Negative emotions too could be beneficial but only if we understand them and are ready to introspect. Read more: How Negative Thoughts Can Be Beneficial For Our Personality.

How do you handle your negative thoughts? Do you know such a person?

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Balroop Singh.

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Magic of Reflections

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Pixabay image

Meet this magic everyday
Rein your racing mind
Ask a question:
What’s more important?

Meet those million thoughts
Immerse in their intensity
Sift the positive ones –
Those that bring happiness

Nurture the thoughts
That embrace pain
Seek your real self –
Self-reflection builds personalities.

Lanes of life may be confusing
Yet traverse this maze with élan
A revisit may ravage your solitude
Some paths may harbor remorse

Reflections clear all cobwebs
Inspire intrinsic resilience
Magic unfolds
Unfettered by circumstances.
© Balroop Singh, October 2019

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Book Readers and Reviewers

e-book-1209040__340When digital devices invaded into our lives and living rooms, people thought books would lose their significance. Debates were organized to discuss and create awareness and a new generation of readers cropped up. Smart phones became their books and that was probably the turning point in the habits of readers.

There are three kinds of book readers.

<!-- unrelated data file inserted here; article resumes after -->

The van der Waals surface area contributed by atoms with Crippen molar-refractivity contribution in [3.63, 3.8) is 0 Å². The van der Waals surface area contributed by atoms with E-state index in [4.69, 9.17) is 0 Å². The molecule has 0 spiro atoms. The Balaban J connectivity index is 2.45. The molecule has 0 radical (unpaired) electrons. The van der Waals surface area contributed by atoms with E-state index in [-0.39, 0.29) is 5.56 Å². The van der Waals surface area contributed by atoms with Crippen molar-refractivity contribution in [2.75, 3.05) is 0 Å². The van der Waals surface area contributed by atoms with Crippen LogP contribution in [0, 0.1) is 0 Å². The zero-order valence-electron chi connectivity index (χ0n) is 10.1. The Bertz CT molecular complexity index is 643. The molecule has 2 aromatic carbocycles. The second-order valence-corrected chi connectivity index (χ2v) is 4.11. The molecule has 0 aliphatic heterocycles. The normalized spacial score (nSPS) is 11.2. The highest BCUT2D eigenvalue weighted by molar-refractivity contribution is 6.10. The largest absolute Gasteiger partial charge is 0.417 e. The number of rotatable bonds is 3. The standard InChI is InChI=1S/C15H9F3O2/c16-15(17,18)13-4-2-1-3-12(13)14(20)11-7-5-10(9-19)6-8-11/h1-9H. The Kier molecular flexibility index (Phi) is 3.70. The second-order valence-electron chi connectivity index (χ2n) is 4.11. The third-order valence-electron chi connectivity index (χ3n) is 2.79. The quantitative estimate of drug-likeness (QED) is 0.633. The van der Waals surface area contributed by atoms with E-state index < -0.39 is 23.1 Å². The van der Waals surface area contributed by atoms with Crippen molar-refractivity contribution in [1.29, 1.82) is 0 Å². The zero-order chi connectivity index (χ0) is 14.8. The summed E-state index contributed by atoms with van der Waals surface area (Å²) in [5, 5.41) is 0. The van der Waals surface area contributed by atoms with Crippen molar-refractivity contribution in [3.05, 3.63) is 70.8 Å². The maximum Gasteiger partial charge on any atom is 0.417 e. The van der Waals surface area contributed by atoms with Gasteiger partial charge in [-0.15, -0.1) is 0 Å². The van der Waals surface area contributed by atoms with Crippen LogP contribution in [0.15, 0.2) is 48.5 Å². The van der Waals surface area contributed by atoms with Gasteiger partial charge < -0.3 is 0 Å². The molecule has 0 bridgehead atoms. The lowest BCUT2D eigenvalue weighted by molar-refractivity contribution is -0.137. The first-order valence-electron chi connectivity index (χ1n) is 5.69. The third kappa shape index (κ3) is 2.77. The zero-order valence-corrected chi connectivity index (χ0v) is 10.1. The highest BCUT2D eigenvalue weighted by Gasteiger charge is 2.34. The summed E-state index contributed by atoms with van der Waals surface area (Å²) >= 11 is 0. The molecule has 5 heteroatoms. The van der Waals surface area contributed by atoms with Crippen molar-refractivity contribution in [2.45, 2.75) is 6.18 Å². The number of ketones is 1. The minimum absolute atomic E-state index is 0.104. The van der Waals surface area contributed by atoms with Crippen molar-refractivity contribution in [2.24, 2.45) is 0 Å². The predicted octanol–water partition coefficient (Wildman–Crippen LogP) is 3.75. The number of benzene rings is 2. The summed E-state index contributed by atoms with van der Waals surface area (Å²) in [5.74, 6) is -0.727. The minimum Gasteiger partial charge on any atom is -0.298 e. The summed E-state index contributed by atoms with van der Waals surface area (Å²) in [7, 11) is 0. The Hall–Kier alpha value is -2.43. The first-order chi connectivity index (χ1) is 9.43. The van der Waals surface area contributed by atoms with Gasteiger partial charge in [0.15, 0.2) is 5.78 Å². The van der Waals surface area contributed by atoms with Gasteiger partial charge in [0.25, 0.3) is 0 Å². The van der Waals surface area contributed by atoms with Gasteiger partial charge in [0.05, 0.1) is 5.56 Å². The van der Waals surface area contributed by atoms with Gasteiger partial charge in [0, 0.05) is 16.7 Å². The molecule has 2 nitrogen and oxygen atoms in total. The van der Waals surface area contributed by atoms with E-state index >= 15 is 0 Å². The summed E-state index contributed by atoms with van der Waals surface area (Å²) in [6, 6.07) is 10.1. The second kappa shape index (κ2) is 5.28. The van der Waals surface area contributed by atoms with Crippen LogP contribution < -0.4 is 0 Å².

First are those who read just for pleasure or to pass time. They don’t care to write woman-2701154__340reviews, as they take a book like a stranger who passes by. Characters don’t inspire them, as they look at them from imaginative perspective. They don’t dwell on their fictitious troubles, which are dismissed the moment they close the book. They don’t have any TBR list and read whatever they come across. They have a few favorite authors though.

Second are those who read a book just to review it. They are fast readers, may even skip many parts of the book, focusing on the elements that could be useful for their review. Emotions can’t sway them; words don’t move them and nuances of life fail to affect them. They can whiz through pages like a wizard; they can read all genres without a word of dissent. They can read multiple books at a time like a ball juggler. I call them super humans, with magical reading and reviewing skills. I envy them but am glad that I have never tried to be like them.

book-4133988__340 Then there are readers who approach a book like a friend. They fall in the third category. Reading is an experience for them; they connect with characters, feel the emotion of each one, savor the words and highlight what touches them. They are committed readers, in no hurry to finish a book. They choose their books carefully and don’t like to go outside their genre. Their reviews are critically framed, inclusive of good and bad aspects of author’s style and characterization.

Can you connect with one of these readers or are you a combination of all three?